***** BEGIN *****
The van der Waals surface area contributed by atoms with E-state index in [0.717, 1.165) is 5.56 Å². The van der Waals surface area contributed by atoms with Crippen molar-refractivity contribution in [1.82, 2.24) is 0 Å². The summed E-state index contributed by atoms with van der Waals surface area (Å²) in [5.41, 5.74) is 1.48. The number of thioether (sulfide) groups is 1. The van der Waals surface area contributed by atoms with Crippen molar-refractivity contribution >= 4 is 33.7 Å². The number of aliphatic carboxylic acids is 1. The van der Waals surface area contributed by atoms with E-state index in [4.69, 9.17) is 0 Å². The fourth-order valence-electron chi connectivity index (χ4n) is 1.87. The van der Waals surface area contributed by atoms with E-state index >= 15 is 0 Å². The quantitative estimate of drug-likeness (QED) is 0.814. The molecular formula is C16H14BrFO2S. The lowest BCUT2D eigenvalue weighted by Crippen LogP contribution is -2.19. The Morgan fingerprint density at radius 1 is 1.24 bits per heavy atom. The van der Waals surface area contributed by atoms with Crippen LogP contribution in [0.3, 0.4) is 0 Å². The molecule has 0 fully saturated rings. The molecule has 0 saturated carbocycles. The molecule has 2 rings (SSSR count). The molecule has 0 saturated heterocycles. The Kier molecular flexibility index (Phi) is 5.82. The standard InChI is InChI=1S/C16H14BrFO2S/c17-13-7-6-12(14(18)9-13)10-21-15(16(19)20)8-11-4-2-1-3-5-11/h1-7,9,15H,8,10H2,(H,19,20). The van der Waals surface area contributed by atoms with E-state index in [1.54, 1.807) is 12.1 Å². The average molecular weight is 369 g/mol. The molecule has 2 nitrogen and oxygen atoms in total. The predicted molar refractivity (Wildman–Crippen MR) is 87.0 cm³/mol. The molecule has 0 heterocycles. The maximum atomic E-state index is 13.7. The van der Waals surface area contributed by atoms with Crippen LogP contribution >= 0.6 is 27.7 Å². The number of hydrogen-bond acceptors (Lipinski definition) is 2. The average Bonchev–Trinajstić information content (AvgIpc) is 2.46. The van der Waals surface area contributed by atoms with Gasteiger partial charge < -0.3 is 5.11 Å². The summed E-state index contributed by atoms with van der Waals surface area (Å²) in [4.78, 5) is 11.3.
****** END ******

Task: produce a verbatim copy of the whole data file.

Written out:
The van der Waals surface area contributed by atoms with E-state index in [0.717, 1.165) is 5.56 Å². The van der Waals surface area contributed by atoms with Crippen molar-refractivity contribution in [1.82, 2.24) is 0 Å². The summed E-state index contributed by atoms with van der Waals surface area (Å²) in [5.41, 5.74) is 1.48. The number of thioether (sulfide) groups is 1. The van der Waals surface area contributed by atoms with Crippen molar-refractivity contribution >= 4 is 33.7 Å². The number of aliphatic carboxylic acids is 1. The van der Waals surface area contributed by atoms with E-state index in [4.69, 9.17) is 0 Å². The fourth-order valence-electron chi connectivity index (χ4n) is 1.87. The van der Waals surface area contributed by atoms with E-state index >= 15 is 0 Å². The quantitative estimate of drug-likeness (QED) is 0.814. The molecular formula is C16H14BrFO2S. The lowest BCUT2D eigenvalue weighted by Crippen LogP contribution is -2.19. The Morgan fingerprint density at radius 1 is 1.24 bits per heavy atom. The van der Waals surface area contributed by atoms with Crippen LogP contribution in [0.3, 0.4) is 0 Å². The molecule has 0 fully saturated rings. The molecule has 0 saturated carbocycles. The molecule has 2 rings (SSSR count). The molecule has 0 saturated heterocycles. The Kier molecular flexibility index (Phi) is 5.82. The standard InChI is InChI=1S/C16H14BrFO2S/c17-13-7-6-12(14(18)9-13)10-21-15(16(19)20)8-11-4-2-1-3-5-11/h1-7,9,15H,8,10H2,(H,19,20). The van der Waals surface area contributed by atoms with E-state index in [1.54, 1.807) is 12.1 Å². The average molecular weight is 369 g/mol. The molecule has 2 nitrogen and oxygen atoms in total. The predicted molar refractivity (Wildman–Crippen MR) is 87.0 cm³/mol. The molecule has 0 heterocycles. The maximum atomic E-state index is 13.7. The van der Waals surface area contributed by atoms with Crippen LogP contribution >= 0.6 is 27.7 Å². The number of hydrogen-bond acceptors (Lipinski definition) is 2. The average Bonchev–Trinajstić information content (AvgIpc) is 2.46. The van der Waals surface area contributed by atoms with Gasteiger partial charge < -0.3 is 5.11 Å². The summed E-state index contributed by atoms with van der Waals surface area (Å²) in [4.78, 5) is 11.3.